The names of other gods of this era were derived from the stars: the sun, Kin; the moon, Uh; Venus, Noh Ek; the star of the north Xaman Ek…; and other of less importance. Natural phenomenons also gave their names to new gods: Chaac, the god of the rain; Ik, the god of the wind; or Yum Kak, the god of fire. Human activities also had their own gods such as Yum Kax the god of agriculture; Ek Chuah, the god of war; Itzamná the god of wisdom; Ix Tab the goddess of suicide, which curiously refers to the sacrifices, since it was thought that those who committed suicide when directly to heaven; and Ah Puch the god of death. Maybe apart from Kukulkán there were other two important gods. Itzam Ná, the son of Hunab Kú, was the god of the sky, the night and the day and was represented by an elderly kind-hearted and toothless man. It was said that he invented the books and writing and is considered to be the first priest. Ix Chel or Ixchel was the wife of the previous one and was closely related to the moon and was venerated by women and on isla Mujeres there are remains of a temple where women went on pilgrimage to celebrate the passage from teenage to youth.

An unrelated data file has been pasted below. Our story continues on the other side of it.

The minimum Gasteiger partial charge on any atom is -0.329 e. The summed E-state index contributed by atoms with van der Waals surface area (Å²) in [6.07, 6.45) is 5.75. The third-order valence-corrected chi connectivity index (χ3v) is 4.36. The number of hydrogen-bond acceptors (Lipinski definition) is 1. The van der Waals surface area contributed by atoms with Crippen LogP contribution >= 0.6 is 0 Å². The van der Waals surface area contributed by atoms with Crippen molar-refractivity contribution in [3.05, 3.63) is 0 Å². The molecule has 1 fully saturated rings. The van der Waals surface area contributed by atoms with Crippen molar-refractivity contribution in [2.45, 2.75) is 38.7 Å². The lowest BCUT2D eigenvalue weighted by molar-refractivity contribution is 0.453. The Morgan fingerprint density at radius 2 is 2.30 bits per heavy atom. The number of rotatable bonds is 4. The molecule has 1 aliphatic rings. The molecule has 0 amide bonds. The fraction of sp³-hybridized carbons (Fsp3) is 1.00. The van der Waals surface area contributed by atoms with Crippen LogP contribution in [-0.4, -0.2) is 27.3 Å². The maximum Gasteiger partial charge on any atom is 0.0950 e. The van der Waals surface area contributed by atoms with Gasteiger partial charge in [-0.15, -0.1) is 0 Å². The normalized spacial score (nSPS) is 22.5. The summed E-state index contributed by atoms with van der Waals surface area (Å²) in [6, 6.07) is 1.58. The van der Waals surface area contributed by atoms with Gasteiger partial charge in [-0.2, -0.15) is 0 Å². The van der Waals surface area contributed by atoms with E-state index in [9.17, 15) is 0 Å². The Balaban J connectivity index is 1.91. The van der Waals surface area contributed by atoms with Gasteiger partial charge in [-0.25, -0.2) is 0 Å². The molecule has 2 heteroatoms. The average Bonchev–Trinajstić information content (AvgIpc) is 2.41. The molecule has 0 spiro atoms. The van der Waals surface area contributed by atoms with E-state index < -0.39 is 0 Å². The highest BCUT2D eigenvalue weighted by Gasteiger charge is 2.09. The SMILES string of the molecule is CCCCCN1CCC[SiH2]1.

But, despite she was given positive attributes, she was represented by an angry old woman surrounded by symbols of destruction and death; what is more, she is considered as the goddess responsible of floods.

Francisco Cenamor

Chichén Itzá: a compulsory visit from Playa del Carmen to one of the most important archaeological centres in the world

Chicén Itzá photo. A master piece of the Mayan ruins. Mayan archaeological.